Packers: Three internal candidates among those vying for defensive coordinator opening
GREEN BAY — Whomever is running the Green Bay Packers’ defense in 2018 was given quite the challenge by coach Mike McCarthy on Thursday.
“The defense needs to be better than the offense. I mean, that has to happen,” McCarthy said during his annual after-the-season briefing. “So you’ve got four ways to do it. You get player acquisition, player instruction, obviously player finance — who you pay to build your roster — and you get player performance. … We can always get better, and that’s really where I’m at with it. So the defense, we need to be better.”
With that as the hope, McCarthy fired longtime defensive coordinator Dom Capers following Sunday’s season-ending loss at Detroit, then dismissed position coaches Mike Trgovac (defensive line) and Scott McCurley (inside linebackers). Another member of the defensive staff, quality control assistant Tim McGarigle, has departed to take a job on Northwestern’s coaching staff under Pat Fitzgerald. McGarigle played at Northwestern and was thought to be a candidate to replace McCurley.
McCarthy said the three senior-most members remaining on the defensive staff — cornerbacks coach Joe Whitt, safeties coach Darren Perry and assistant head coach/linebackers coach Winston Moss — were the three internal candidates for the job.
But McCarthy emphasized he’ll “interview both external and internal candidates” and that the process will start “in the near future.”
McCarthy intimated that team president/CEO Mark Murphy’s search for a replacement for general manager Ted Thompson, who will transition into a role as the team’s “senior advisor to football operations” and his own player exit interviews have delayed the interviews for the defensive coordinator position.
“We obviously have the GM search going on, I’m involved in that, so that’s currently taking place,” McCarthy said. “The player exit interviews (were) very productive. I had a chance to sit down with our football team, talk extensively with our players, and generate a lot of healthy conversation out of that. So that’s kind of the state of where we are.”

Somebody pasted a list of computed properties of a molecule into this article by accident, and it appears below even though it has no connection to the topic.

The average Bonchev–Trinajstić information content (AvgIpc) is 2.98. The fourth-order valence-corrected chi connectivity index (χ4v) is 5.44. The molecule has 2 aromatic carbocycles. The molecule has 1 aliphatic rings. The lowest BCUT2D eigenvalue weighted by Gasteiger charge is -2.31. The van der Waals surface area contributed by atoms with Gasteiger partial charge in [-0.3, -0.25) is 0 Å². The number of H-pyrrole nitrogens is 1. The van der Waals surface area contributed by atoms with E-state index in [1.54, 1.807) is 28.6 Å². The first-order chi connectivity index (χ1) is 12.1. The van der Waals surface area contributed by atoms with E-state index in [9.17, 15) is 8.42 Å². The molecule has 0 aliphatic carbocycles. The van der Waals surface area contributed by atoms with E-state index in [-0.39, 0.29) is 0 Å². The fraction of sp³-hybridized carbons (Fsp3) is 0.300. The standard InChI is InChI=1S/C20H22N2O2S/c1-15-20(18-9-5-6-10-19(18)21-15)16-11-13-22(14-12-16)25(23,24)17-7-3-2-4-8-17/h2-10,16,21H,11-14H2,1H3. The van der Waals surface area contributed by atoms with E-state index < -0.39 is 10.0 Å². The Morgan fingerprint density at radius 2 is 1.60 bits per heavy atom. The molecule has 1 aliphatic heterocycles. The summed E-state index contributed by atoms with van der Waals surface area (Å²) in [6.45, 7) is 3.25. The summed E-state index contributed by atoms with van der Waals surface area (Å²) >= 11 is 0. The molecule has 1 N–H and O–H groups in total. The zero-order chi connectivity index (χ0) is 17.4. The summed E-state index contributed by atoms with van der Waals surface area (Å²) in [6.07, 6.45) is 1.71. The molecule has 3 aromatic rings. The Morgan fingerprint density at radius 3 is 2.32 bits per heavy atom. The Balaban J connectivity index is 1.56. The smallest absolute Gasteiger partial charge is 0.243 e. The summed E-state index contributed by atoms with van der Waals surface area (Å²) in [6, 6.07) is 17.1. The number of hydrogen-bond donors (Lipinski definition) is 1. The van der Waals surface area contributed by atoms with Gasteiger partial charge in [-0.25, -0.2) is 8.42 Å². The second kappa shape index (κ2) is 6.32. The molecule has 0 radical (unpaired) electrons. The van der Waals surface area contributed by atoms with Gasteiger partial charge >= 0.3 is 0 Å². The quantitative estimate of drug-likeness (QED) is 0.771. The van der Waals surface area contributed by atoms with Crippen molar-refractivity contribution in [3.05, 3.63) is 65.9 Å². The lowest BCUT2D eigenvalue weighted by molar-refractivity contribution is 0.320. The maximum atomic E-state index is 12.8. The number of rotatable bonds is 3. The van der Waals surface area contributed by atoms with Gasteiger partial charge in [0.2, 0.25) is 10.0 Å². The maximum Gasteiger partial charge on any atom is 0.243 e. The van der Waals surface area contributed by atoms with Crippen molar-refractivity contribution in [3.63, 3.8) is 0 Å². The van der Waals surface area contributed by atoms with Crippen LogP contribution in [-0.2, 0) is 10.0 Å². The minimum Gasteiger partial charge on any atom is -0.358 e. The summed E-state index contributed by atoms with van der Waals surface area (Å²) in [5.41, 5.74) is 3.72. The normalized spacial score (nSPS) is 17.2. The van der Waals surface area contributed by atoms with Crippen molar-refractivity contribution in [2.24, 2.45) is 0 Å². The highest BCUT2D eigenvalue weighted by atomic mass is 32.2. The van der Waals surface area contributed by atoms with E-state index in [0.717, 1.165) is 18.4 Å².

Meanwhile, McCarthy made it clear he does not have any interest in being both coach and GM, as ex-Packers coach Mike Holmgren once desired and as McCarthy’s predecessor, Mike Sherman, was from 2001 through 2004.
“I don’t believe in the total control,” McCarthy said. “I think the job’s too big for one person.”
McCarthy confirmed what was reported by the State Journal and numerous other outlets Wednesday — longtime assistant coach Edgar Bennett was being stripped of his offensive coordinator duties and may not return. McCarthy said he was “in conversations currently” with Bennett about taking on a different role on the staff.
McCarthy also clarified that quarterbacks coach Alex Van Pelt is leaving after he chose not to extend his contract last year — having had interview requests blocked in past years — in hopes of landing a coordinating a job elsewhere, the way ex-Packers QBs coach Ben McAdoo did several years ago.
McCarthy said regardless of who is his next offensive coordinator, he will still call the offensive plays himself, saying that “job description, job responsibility is really where my focus is right now.”
But he made it clear he’ll be bringing in new coaches from the outside.
“This year, which is out of the norm over the way we’ve operated particularly the last nine years, we will be adding external resources,” McCarthy said.
Of course, some of those external candidates could be former Packers assistants. Joe Philbin, the team’s offensive coordinator from 2007 through 2011 before becoming the Miami Dolphins head coach in January 2012, is available after the Indianapolis Colts fired coach Chuck Pagano and his staff. Philbin had been Pagano’s assistant head coach and offensive line coach.
McAdoo, is also available after being fired by the Giants late in the season. McAdoo let his contract run out and left to become the Giants offensive coordinator in 2014 after being blocked for at least two interviews in prior years.
“I think that’s natural (to consider former assistants),” McCarthy said. “But once again, it needs to fit with who’s here.”
Randall must ‘clean his own house’
Asked about how two defensive players — safety Ha Ha Clinton-Dix and cornerback Damarious Randall — assessed the Packers’ issues when they spoke during locker clean-out day on Tuesday, McCarthy chalked most of their comments up as “words of frustration” but had some frustration of his own with Randall, who was sent to the locker room for pouting in the team’s Sept. 28 game against Chicago.
Randall rebounded to have arguably his best season but then missed the final two games with a mysterious knee injury.
“I’ll tell you what I told Damarious. He needs to focus on himself. He’s got to clean his own house. That’s what I look for him to do in the offseason,” McCarthy said. “He did a lot of really good things.
“We all understand what happened in the Chicago game, but I thought from the Chicago game on he played at a very high level. He probably played his best football of his career, but then he didn’t play the last two games.”